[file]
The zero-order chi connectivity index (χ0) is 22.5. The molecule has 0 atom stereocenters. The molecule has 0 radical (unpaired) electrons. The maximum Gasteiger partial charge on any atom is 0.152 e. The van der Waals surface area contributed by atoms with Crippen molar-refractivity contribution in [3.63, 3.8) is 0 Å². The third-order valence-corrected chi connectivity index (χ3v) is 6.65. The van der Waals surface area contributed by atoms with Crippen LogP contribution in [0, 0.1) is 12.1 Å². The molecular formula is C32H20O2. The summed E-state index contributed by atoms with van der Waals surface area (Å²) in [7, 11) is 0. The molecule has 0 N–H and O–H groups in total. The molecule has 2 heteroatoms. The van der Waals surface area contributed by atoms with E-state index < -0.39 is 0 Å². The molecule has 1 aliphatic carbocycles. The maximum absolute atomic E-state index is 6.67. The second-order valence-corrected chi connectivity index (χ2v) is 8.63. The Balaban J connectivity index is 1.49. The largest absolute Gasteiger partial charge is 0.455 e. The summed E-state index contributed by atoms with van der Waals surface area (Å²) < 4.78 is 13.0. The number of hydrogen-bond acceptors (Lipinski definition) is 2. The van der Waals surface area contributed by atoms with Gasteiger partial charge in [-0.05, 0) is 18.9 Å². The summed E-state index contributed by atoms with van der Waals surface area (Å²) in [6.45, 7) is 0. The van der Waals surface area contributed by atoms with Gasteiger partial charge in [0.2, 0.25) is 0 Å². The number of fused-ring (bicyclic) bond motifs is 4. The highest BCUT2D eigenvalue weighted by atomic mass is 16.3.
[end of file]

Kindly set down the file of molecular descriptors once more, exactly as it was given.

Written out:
The zero-order chi connectivity index (χ0) is 22.5. The molecule has 0 atom stereocenters. The molecule has 0 radical (unpaired) electrons. The maximum Gasteiger partial charge on any atom is 0.152 e. The van der Waals surface area contributed by atoms with Crippen molar-refractivity contribution in [3.63, 3.8) is 0 Å². The third-order valence-corrected chi connectivity index (χ3v) is 6.65. The van der Waals surface area contributed by atoms with Crippen LogP contribution in [0, 0.1) is 12.1 Å². The molecular formula is C32H20O2. The summed E-state index contributed by atoms with van der Waals surface area (Å²) in [7, 11) is 0. The molecule has 0 N–H and O–H groups in total. The molecule has 2 heteroatoms. The van der Waals surface area contributed by atoms with E-state index < -0.39 is 0 Å². The molecule has 1 aliphatic carbocycles. The maximum absolute atomic E-state index is 6.67. The second-order valence-corrected chi connectivity index (χ2v) is 8.63. The Balaban J connectivity index is 1.49. The largest absolute Gasteiger partial charge is 0.455 e. The summed E-state index contributed by atoms with van der Waals surface area (Å²) < 4.78 is 13.0. The number of hydrogen-bond acceptors (Lipinski definition) is 2. The van der Waals surface area contributed by atoms with Gasteiger partial charge in [-0.05, 0) is 18.9 Å². The summed E-state index contributed by atoms with van der Waals surface area (Å²) in [6.45, 7) is 0. The van der Waals surface area contributed by atoms with Gasteiger partial charge in [0.2, 0.25) is 0 Å². The number of fused-ring (bicyclic) bond motifs is 4. The highest BCUT2D eigenvalue weighted by atomic mass is 16.3.